War, inflation and the lingering impact of a global disease, made the first quarter of 2022 a historically rough one for investors. Concerns over the economic implications of the Russian invasion of Ukraine and the potential need for a faster pace of interest rate hikes to combat higher inflation, weighed on both equities and bonds. Russia is a major energy and commodity producer and the escalation of tensions pushed energy and commodity prices to extreme levels, exacerbating the surge in inflation, supply chain disruption and the risk to global growth.

From an economic perspective, inflation is likely to remain a major area of concern in the second quarter of 2022. The war in Ukraine has been dominating the headlines for more than a month now and, from an economic perspective, that has greatly increase uncertainty regarding inflation and growth prospects. When and with what consequences this war will end is pure speculation at this stage, but capital markets should gradually continue to build a certain immunity to the headline risks in the coming weeks. The medium- to long-term consequences, on the other hand, could be enormous.

It is possible that we are at the beginning of a new bloc formation or a new Cold War. The war in Ukraine has made Western countries painfully aware of their dependence on authoritarian states. This is likely to drive deglobalization, with procurement security taking precedence over the cheapest possible sourcing strategy. This in turn could further fuel higher structural inflation.

Consumers on both sides of the Atlantic are already today struggling with high inflation. Data last Friday revealed that the annual inflation in the eurozone spiked to 7.5% in March from 5.9% the previous month and similarly to the US, the inflation rate is now almost 4 times above the ECB target of 2%.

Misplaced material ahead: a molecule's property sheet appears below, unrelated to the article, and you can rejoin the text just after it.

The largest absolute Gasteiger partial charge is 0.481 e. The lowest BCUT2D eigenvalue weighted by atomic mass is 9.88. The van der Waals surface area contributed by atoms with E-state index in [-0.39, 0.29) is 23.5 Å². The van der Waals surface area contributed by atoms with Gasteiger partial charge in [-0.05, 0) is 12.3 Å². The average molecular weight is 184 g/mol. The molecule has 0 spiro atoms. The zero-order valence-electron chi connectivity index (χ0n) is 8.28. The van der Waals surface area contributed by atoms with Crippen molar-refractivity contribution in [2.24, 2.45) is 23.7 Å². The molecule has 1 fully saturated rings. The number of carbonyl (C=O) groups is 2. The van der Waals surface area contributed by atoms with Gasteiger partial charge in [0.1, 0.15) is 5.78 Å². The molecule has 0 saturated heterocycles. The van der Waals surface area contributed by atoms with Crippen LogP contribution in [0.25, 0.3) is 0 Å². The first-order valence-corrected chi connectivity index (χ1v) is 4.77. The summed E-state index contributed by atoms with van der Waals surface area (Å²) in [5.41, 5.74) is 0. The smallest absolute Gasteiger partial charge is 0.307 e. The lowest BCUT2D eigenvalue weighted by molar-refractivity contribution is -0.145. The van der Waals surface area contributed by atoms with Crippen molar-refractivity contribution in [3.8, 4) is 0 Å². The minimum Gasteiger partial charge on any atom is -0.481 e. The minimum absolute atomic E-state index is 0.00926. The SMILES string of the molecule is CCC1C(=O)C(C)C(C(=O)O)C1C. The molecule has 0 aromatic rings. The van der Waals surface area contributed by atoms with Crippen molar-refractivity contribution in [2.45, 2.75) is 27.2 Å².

With inflation this high, consumers’ purchasing power is literally melting away like snow in the sun. In the US, private consumption accounts for 70% of gross domestic product and is therefore the main driver of economic growth. Thus, the big question now is how strongly rising prices will dampen consumption and impact growth. At the same time, the Federal Reserve is determined to fight inflation by all means. But if it tightens monetary policy too quickly, this could slow corporate activity and lead to an increase in unemployment.

The risk of stagflation – the combination of weak economic growth and high inflation – has increased in recent weeks. On the one hand, the growth outlook for the second half of the year has been reduced and, on the other hand, inflationary pressure remains high due to the Ukraine war. Against this background, the Fed has reduced the GDP growth forecast for 2022 from 4% to 2.8%. Although this is still above the expected potential growth, the anticipated interest rate hikes during the year could further weaken consumer confidence and strain investors’ nerves again.

The big unknown is when and how quickly inflationary pressures will ease again. This could be driven by an easing on the supply side, because the supply chains are functioning again, or on the demand side, triggered by lower growth. While the first scenario is still possible today, the war in Ukraine could delay or even stall the synchronisation of supply chains.

From an equity market perspective, the above scenario still warrants an overweight position to US equities compared to Europe and emerging markets. This is a purely relative view, as both economic and earnings growth in the US will experience significant drags, while monetary tightening brings risks of further valuation multiples contraction. On the other hand, the degree of self-sufficiency in energy, the high liquidity in quality stocks and the massive share buyback programmes lend a certain degree of quality and stability to the US equity market.

Disclaimer: This article was written by Stephen Borg, Head of Private Clients at Calamatta Cuschieri. The article is issued by Calamatta Cuschieri Investment Services Ltd and is licensed to conduct investment services business under the Investments Services Act by the MFSA and is also registered as a Tied Insurance Intermediary under the Insurance Distribution Act 2018.

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